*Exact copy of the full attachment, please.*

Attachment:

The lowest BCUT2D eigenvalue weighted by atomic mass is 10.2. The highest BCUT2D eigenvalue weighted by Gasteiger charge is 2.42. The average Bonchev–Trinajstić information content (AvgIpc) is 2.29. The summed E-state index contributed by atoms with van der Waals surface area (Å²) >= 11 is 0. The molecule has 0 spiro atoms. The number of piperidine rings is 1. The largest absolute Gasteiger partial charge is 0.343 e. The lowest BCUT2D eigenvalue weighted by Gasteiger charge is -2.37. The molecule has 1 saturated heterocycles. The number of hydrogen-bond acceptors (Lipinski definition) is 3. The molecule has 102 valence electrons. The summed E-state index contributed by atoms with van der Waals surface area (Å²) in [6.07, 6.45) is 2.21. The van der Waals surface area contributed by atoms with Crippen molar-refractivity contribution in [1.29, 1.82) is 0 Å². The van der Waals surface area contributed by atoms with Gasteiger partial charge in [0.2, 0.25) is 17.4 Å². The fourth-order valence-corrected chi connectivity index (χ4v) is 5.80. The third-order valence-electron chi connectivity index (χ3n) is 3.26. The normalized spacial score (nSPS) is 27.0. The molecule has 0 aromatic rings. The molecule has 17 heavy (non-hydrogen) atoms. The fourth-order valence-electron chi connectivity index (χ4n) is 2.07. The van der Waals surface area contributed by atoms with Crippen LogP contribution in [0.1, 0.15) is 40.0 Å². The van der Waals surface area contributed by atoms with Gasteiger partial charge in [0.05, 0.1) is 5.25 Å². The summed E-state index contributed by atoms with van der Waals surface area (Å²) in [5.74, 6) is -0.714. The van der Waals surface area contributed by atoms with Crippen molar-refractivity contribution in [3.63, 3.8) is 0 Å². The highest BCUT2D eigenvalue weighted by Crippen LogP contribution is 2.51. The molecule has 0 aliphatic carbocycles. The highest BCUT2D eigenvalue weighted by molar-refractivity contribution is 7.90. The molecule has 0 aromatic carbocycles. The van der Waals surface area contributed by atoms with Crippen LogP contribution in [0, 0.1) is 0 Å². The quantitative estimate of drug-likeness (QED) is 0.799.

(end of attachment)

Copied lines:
The lowest BCUT2D eigenvalue weighted by atomic mass is 10.2. The highest BCUT2D eigenvalue weighted by Gasteiger charge is 2.42. The average Bonchev–Trinajstić information content (AvgIpc) is 2.29. The summed E-state index contributed by atoms with van der Waals surface area (Å²) >= 11 is 0. The molecule has 0 spiro atoms. The number of piperidine rings is 1. The largest absolute Gasteiger partial charge is 0.343 e. The lowest BCUT2D eigenvalue weighted by Gasteiger charge is -2.37. The molecule has 1 saturated heterocycles. The number of hydrogen-bond acceptors (Lipinski definition) is 3. The molecule has 102 valence electrons. The summed E-state index contributed by atoms with van der Waals surface area (Å²) in [6.07, 6.45) is 2.21. The van der Waals surface area contributed by atoms with Crippen molar-refractivity contribution in [1.29, 1.82) is 0 Å². The van der Waals surface area contributed by atoms with Gasteiger partial charge in [0.2, 0.25) is 17.4 Å². The fourth-order valence-corrected chi connectivity index (χ4v) is 5.80. The third-order valence-electron chi connectivity index (χ3n) is 3.26. The normalized spacial score (nSPS) is 27.0. The molecule has 0 aromatic rings. The molecule has 17 heavy (non-hydrogen) atoms. The fourth-order valence-electron chi connectivity index (χ4n) is 2.07. The van der Waals surface area contributed by atoms with Crippen LogP contribution in [0.1, 0.15) is 40.0 Å². The van der Waals surface area contributed by atoms with Gasteiger partial charge in [0.05, 0.1) is 5.25 Å². The summed E-state index contributed by atoms with van der Waals surface area (Å²) in [5.74, 6) is -0.714. The van der Waals surface area contributed by atoms with Crippen molar-refractivity contribution in [3.63, 3.8) is 0 Å². The highest BCUT2D eigenvalue weighted by Crippen LogP contribution is 2.51. The molecule has 0 aliphatic carbocycles. The highest BCUT2D eigenvalue weighted by molar-refractivity contribution is 7.90. The molecule has 0 aromatic carbocycles. The van der Waals surface area contributed by atoms with Crippen LogP contribution in [0, 0.1) is 0 Å². The quantitative estimate of drug-likeness (QED) is 0.799.